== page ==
Last week we staged the first Civil Disobedience public debate of our 2019 ‘Pick Up A Brick’ programme at Fringe Central, about LGBTI-inclusive education. We had a fantastic afternoon with lots of interesting chat, so huge thanks to all who took part. This week it’s time for the ‘Pick UP A Brick: Art as Activism’ and ‘Bottoms Up’ (our queer mixer), but FIRST we have our kick-ass feminist event ‘Persistent & Nasty’, this Thursday afternoon – with three incredible women now confirmed for the panel!

We’re thrilled (and possibly a tiny bit star struck) to introduce you to the women who we’ve got signed up for our Persistent and Nasty panel so far, and we’ll be announcing more fierce females shortly, so watch this space!

Kirsten Vangsness

Kirsten Vangsness is a Los Angeles-based actor and playwright. She is best known in the UK for playing tech kitten Penelope Garcia on the long running CBS crime drama Criminal Minds, which she has co-written four episodes of, including the series finale. Prior to landing that most excellent day job, Kirsten was – and still is – deeply involved in the LA theatre scene; she is a long-time member of Hollywood’s Theatre of NOTE and has been in shows all over town.

She is the star and executive producer of the film noir spoof Kill Me, Deadly, which can be found on many streaming platforms and can currently be heard on season two of the comedy podcast Voyage to the Stars. She is the recipient of the HRC Visibility Award, the Open Fist Excellence in Arts Award and the L.A. Drama Critics Award for best actress. In her spare time Kirsten can be found washing dishes at the Blinking Owl Distillery, which she co-owns in Santa Ana, California. She is in Edinburgh performing at the Fringe for the first time with two shows that she produced back home earlier this year, Fempire: Mess and Fempire: Cleo, Theo & Wu, both on at Assembly Rooms.

Rose Riley (representing ERA 50:50)

Rose is an actor, voiceover artist and activist. She has also dabbled in many a part-time job, as working in the creative industries typically requires, but when she does get to do what she loves her theatre credits include: The Curious Incident of the Dog in the Night-Time in the West End, Re:Home at The Yard, Tiger Country at The Hampstead Theatre, and the revival of Simon Stephen’s One Minute at The Vaults. Screen credits include internationally award-winning short film Eli, directed by Colin Gerrard, and indie feature film 90 Minutes, directed by Simon Baker, produced by Vertigo Films and El Capitan.

Rose is a Core Committee member and the Campaign Coordinator for ERA 5050, a grassroots organisation that is campaigning for gender equality on our stages and screens. Whilst working with ERA she has helped organise the ERA 5050 launch at BAFTA in February 2018; run and overseen projects that currently span research into gender diversity across the industry; worked with theatres on their gender diversity quotas, both on and off the stage; and helped organise the annual ‘badge bombing’ of award ceremonies (you may have seen the infamous ERA 5050 badge on the likes of Pheobe Waller-Bridge, Wunmi Mosaku, Denise Gough, Gemma Arterton, Kobna Holdbrook-Smith, Shazaad Latif to name a few). She is the co-host of ERA 5050’s podcast The New ERA, which launched in May of this year, and she is probably the first person to respond if you get in touch via email.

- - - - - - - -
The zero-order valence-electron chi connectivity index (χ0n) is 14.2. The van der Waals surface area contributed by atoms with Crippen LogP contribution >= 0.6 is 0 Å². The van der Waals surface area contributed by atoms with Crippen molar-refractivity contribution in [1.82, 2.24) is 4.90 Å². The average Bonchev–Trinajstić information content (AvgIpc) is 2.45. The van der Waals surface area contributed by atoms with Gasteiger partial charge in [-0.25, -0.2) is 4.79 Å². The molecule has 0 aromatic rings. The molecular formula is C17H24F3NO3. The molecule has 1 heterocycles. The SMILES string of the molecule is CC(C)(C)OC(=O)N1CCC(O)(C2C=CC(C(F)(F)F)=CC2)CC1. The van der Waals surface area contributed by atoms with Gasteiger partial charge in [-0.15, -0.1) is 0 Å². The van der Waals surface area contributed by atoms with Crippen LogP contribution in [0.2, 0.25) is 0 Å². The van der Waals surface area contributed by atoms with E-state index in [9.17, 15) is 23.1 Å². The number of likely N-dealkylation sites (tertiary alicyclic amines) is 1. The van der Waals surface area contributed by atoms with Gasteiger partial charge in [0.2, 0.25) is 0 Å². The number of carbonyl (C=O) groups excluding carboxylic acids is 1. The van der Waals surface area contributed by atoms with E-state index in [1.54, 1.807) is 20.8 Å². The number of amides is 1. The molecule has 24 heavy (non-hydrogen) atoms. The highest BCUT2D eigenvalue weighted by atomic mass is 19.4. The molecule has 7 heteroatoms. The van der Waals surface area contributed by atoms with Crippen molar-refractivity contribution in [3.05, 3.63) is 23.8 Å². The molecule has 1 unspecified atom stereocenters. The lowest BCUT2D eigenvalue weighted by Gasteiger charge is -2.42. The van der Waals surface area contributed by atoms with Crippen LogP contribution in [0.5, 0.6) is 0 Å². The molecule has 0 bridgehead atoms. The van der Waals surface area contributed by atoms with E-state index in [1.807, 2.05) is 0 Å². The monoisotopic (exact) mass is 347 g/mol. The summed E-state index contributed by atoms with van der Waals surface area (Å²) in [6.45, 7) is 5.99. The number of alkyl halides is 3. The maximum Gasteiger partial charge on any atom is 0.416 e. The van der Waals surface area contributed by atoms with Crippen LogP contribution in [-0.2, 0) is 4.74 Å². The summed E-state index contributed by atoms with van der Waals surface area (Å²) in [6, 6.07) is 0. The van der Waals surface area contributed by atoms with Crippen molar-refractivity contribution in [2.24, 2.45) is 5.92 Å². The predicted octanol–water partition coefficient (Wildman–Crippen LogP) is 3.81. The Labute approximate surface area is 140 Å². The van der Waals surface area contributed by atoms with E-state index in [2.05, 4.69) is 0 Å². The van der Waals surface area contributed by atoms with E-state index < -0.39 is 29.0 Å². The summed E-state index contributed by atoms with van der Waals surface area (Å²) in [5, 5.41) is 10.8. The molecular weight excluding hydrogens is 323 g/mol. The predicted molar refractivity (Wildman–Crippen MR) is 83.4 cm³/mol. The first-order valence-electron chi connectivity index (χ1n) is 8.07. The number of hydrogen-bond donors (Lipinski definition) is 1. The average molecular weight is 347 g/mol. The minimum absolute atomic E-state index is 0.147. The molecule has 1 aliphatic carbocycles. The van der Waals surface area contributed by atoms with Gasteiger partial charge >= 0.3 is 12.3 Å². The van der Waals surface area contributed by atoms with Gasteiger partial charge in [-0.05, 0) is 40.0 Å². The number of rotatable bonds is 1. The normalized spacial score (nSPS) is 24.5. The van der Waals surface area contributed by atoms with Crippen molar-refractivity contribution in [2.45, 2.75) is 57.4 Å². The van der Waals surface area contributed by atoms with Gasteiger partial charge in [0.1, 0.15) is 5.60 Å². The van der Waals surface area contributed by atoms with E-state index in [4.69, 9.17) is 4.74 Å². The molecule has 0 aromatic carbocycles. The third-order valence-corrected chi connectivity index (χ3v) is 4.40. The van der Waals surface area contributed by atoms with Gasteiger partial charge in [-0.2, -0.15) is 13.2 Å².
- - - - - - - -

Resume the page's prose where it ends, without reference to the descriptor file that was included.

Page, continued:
Carys Eleri

Carys is a BAFTA-nominated actress and singer from west Wales. Her acting career started in 2004, when she earned a two-year contract as a resident actor with Theatr Genedlaethol Cymru, the Welsh language National Theatre of Wales. From 2015-2018 Carys played the lead character Myfanwy (a vicar) in Parch on S4C – earning a BAFTA nomination for her performance in 2017.

In recent years Carys has been part of the notorious Charlotte Church’s Late Night Pop Dungeon, singing backing vocals and occasionally taking the lead with some heavy metal vocals. In 2013, Carys won the Norman Beaton Fellowship and a five-month contract with the BBC, recording several radio plays for Radio 4. She is a New Scientist subscriber since 2010, and Lovecraft (Not the Sex Shop in Cardiff), currently playing at Underbelly Cowgate, is her first written piece combining her passions for music, theatre, comedy, science and human beings.

Want to join us?

Our panel debates are all free, but ticketed, Fringe Central events.

Want to come along to our Persistent and Nasty event this Thursday and discuss female-identifying representation in the arts with Kirsten, Rose, Carys and our other guests? Here are the details:

Venue: Fringe Central
Date: Thursday 15th August 2019
Time: 15:30-17:30 (2 hours)
Tickets: You can order your free tickets here

You can also just show up before debate starts and ask for a ticket at the main Fringe Central reception desk, although it would be safer to reserve a ticket in advance in case we sell out.

More about Persistent and Nasty

Produced in associate with Civil Disobedience, Persistent and Nasty is a creative activism initiative for women and gender minorities in the stage and screen industries. We are committed to an intersectional approach that prioritises diversity and inclusion. Through a series of live events and regular podcasts, we aim to amplify the underrepresented voices in theatre and film. Our goal is to create a project that is safe and supportive, but that is also an act of protest. Persistent and Nasty is about changing the cultural narrative through the stories we tell.

You’ll find more information about Persistent and Nasty here.

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